The Journal of Public Health Policy is seeking articles that propose ways to "change the behavior of the food industry." Co-Editor Anthony Robbins, a professor of public health at Tufts, and NYU nutritionist Marion Nestle, who serves on the journal's editorial board, explain:
The processed foods that reach US consumers, and increasingly people in all high-income countries, are remarkably inexpensive, tasty, and convenient to prepare. They are intensely marketed and highly profitable to corporate producers. Where does the profit come from? In part, it comes from use of subsidized commodities. But profits are also generated by capturing increasingly larger shares of the market and by selling the population more food—and calories—than it needs. In this marketing environment, obesity is collateral damage.
The food industry's ultimately anti-social behavior—whether conscious or inadvertent—is spreading globally….Signs of marketing efforts by multi-national food corporations are appearing everywhere in developing countries….
The tobacco analogy: this industry, which deliberately encouraged children to become addicted to cigarettes as early as possible, then continued to market cigarettes even once well aware of the health dangers. We now know the health dangers of obesity, but the epidemic continues. To protect the public, perhaps we can learn from anti-smoking efforts about means to constrain the food industry.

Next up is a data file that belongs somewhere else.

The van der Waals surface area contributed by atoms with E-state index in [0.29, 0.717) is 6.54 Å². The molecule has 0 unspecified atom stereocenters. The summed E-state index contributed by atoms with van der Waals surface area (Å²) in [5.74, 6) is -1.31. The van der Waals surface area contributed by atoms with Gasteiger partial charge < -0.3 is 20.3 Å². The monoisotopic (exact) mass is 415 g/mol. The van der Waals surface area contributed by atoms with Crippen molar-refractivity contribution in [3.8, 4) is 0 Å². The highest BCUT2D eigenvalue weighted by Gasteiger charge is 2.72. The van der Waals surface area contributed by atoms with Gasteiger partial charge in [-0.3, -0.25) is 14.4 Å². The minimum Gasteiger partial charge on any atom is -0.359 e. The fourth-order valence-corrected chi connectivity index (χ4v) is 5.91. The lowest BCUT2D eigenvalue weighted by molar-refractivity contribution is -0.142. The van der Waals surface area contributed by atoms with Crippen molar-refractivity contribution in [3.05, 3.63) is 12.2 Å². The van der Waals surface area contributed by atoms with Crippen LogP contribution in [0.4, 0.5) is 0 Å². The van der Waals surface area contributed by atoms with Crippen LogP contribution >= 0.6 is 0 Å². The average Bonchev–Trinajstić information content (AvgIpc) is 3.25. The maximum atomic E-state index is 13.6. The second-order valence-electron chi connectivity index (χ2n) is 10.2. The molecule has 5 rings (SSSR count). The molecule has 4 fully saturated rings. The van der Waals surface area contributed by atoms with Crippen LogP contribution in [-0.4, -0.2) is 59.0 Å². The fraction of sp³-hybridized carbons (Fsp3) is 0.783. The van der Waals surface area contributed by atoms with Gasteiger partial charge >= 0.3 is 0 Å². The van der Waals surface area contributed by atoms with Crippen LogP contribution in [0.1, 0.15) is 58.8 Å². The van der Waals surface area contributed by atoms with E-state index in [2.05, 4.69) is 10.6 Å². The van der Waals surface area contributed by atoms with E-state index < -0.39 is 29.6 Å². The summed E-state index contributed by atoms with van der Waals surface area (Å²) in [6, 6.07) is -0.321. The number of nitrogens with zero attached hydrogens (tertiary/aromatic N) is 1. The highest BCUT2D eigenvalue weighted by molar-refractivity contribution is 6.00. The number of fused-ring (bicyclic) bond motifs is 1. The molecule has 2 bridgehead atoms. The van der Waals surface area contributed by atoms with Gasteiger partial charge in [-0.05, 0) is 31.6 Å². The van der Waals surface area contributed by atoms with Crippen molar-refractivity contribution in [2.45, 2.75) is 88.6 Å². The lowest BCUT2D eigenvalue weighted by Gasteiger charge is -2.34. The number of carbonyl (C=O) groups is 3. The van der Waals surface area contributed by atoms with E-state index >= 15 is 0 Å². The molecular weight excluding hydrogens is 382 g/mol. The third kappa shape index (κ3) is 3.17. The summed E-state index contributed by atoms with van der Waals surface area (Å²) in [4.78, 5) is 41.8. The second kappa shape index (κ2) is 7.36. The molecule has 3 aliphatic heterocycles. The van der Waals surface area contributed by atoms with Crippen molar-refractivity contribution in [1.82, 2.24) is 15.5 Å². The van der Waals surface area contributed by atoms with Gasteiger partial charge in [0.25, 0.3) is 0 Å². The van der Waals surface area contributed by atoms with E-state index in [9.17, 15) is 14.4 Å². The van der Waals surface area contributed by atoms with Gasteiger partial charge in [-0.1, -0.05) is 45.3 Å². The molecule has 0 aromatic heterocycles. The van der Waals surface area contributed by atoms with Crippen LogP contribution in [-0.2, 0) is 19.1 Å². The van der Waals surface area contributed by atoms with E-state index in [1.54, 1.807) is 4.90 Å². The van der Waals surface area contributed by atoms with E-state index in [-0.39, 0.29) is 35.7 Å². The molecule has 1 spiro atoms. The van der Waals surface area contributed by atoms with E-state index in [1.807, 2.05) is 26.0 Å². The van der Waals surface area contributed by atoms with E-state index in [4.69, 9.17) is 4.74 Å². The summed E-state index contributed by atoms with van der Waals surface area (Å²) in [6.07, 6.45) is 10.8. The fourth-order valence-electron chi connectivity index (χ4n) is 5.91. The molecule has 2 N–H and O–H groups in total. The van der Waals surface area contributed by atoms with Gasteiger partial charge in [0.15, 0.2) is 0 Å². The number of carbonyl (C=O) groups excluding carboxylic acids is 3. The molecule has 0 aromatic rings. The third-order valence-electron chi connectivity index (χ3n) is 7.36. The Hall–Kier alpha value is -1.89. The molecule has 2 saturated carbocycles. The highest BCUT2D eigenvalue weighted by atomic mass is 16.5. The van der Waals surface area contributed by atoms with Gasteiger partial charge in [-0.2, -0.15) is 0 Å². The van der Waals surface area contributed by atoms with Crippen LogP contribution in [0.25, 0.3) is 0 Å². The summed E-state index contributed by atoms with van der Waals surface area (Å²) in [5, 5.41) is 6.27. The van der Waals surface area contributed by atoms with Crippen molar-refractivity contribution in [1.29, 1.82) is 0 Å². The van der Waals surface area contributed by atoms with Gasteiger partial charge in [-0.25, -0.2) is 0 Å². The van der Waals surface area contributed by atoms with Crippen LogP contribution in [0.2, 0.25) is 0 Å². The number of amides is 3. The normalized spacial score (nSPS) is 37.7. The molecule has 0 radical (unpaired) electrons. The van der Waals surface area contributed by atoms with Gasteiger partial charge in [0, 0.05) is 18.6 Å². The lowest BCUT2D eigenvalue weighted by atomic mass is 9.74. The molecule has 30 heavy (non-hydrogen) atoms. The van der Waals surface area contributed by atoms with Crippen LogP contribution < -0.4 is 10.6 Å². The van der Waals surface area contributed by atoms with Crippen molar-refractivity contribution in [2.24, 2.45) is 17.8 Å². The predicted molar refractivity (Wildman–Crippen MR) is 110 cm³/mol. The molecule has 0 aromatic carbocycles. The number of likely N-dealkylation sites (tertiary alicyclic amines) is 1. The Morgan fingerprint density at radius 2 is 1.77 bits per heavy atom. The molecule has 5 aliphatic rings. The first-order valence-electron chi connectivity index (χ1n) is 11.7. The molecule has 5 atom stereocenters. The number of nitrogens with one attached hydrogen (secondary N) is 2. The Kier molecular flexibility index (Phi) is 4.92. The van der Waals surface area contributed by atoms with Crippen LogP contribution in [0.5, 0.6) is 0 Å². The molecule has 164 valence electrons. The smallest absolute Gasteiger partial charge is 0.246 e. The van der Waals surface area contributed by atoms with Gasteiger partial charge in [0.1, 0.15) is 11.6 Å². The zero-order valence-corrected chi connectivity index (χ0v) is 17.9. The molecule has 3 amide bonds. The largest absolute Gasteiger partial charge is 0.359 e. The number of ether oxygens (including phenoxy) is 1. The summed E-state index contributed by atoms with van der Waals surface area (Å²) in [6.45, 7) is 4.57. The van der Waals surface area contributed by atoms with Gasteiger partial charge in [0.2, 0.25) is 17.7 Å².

As public health advocates, we know all too well that teaching the world's population about the dangers of obesity and the need to avoid obesogenic foods that are inexpensive, tasty, and convenient will never work if food corporations are permitted to continue to spend massively to encourage the public to eat more of their products. Efforts to control obesity will have to enlist the public to focus on behavior, with a shift from a sole focus on citizens to a new one on the behavior of food corporations.
Food is not cigarettes. We must eat to live. We cannot eliminate the food industry to reverse the obesity epidemic, but we can constrain its anti-social behavior….
We have come to believe that research studies concentrating on personal behavior and responsibility as causes of the obesity epidemic do little but offer cover to an industry seeking to downplay its own responsibility.
Robbins and Nestle are right that the government has no business subsidizing (or otherwise manipulating) agriculture. But neither does it have any business censoring speech that it fears will influence people to eat unhealthy diets (or behave in other ways it does not like). That, at any rate, is the classical liberal view, which Robbins and Nestle may not share. But they should at least acknowledge this is a moral and philosophical issue, insteading of concealing their political preferences in the language of science and "public health." Their view that bad consumption habits are foisted on people by evil corporations, which arbitrarily produce certain goods (such as "foods that are inexpensive, tasty, and convenient") and then trick people into buying them, is common among leftish critics of capitalism. One can imagine studies that might test the empirical implications of this assumption. Instead Robbins and Nestle jump straight to their conclusion that government must "constrain the food industry," leaving open only the question of exactly how to do that.